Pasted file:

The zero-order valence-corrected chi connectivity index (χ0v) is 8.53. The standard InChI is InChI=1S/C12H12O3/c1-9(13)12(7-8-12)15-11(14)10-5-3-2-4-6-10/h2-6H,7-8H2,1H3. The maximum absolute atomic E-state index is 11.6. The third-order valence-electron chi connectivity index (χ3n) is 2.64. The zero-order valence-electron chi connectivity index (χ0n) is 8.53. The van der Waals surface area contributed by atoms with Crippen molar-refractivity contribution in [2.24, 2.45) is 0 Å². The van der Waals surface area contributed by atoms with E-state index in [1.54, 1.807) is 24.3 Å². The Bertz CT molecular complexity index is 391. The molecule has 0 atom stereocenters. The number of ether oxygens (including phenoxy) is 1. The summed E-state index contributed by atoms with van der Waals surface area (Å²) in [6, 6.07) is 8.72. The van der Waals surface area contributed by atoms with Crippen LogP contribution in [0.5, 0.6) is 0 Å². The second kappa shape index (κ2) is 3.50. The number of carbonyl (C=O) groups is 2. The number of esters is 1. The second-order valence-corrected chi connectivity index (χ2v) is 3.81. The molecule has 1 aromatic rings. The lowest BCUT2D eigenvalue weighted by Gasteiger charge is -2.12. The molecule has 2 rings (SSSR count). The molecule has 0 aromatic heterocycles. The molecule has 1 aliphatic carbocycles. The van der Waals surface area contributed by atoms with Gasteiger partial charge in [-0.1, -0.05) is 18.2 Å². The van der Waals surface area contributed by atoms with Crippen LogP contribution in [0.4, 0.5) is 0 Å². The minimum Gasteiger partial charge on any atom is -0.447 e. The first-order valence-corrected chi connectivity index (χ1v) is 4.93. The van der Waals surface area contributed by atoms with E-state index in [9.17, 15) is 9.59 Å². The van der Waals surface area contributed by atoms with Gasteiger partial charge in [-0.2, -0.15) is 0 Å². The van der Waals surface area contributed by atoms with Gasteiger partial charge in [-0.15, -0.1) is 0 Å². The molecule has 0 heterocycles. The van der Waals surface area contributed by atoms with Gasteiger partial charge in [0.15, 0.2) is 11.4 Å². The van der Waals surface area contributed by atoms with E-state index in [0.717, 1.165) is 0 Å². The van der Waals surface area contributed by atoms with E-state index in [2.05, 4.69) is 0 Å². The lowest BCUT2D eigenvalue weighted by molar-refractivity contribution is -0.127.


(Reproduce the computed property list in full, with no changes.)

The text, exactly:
The zero-order valence-corrected chi connectivity index (χ0v) is 8.53. The standard InChI is InChI=1S/C12H12O3/c1-9(13)12(7-8-12)15-11(14)10-5-3-2-4-6-10/h2-6H,7-8H2,1H3. The maximum absolute atomic E-state index is 11.6. The third-order valence-electron chi connectivity index (χ3n) is 2.64. The zero-order valence-electron chi connectivity index (χ0n) is 8.53. The van der Waals surface area contributed by atoms with Crippen molar-refractivity contribution in [2.24, 2.45) is 0 Å². The van der Waals surface area contributed by atoms with E-state index in [1.54, 1.807) is 24.3 Å². The Bertz CT molecular complexity index is 391. The molecule has 0 atom stereocenters. The number of ether oxygens (including phenoxy) is 1. The summed E-state index contributed by atoms with van der Waals surface area (Å²) in [6, 6.07) is 8.72. The van der Waals surface area contributed by atoms with Crippen LogP contribution in [0.5, 0.6) is 0 Å². The second kappa shape index (κ2) is 3.50. The number of carbonyl (C=O) groups is 2. The number of esters is 1. The second-order valence-corrected chi connectivity index (χ2v) is 3.81. The molecule has 1 aromatic rings. The lowest BCUT2D eigenvalue weighted by Gasteiger charge is -2.12. The molecule has 2 rings (SSSR count). The molecule has 0 aromatic heterocycles. The molecule has 1 aliphatic carbocycles. The van der Waals surface area contributed by atoms with Gasteiger partial charge in [-0.1, -0.05) is 18.2 Å². The van der Waals surface area contributed by atoms with Crippen LogP contribution in [0.4, 0.5) is 0 Å². The minimum Gasteiger partial charge on any atom is -0.447 e. The first-order valence-corrected chi connectivity index (χ1v) is 4.93. The van der Waals surface area contributed by atoms with E-state index in [9.17, 15) is 9.59 Å². The van der Waals surface area contributed by atoms with Gasteiger partial charge in [-0.2, -0.15) is 0 Å². The van der Waals surface area contributed by atoms with Gasteiger partial charge in [-0.15, -0.1) is 0 Å². The molecule has 0 heterocycles. The van der Waals surface area contributed by atoms with Gasteiger partial charge in [0.15, 0.2) is 11.4 Å². The van der Waals surface area contributed by atoms with E-state index in [0.717, 1.165) is 0 Å². The van der Waals surface area contributed by atoms with E-state index in [2.05, 4.69) is 0 Å². The lowest BCUT2D eigenvalue weighted by molar-refractivity contribution is -0.127.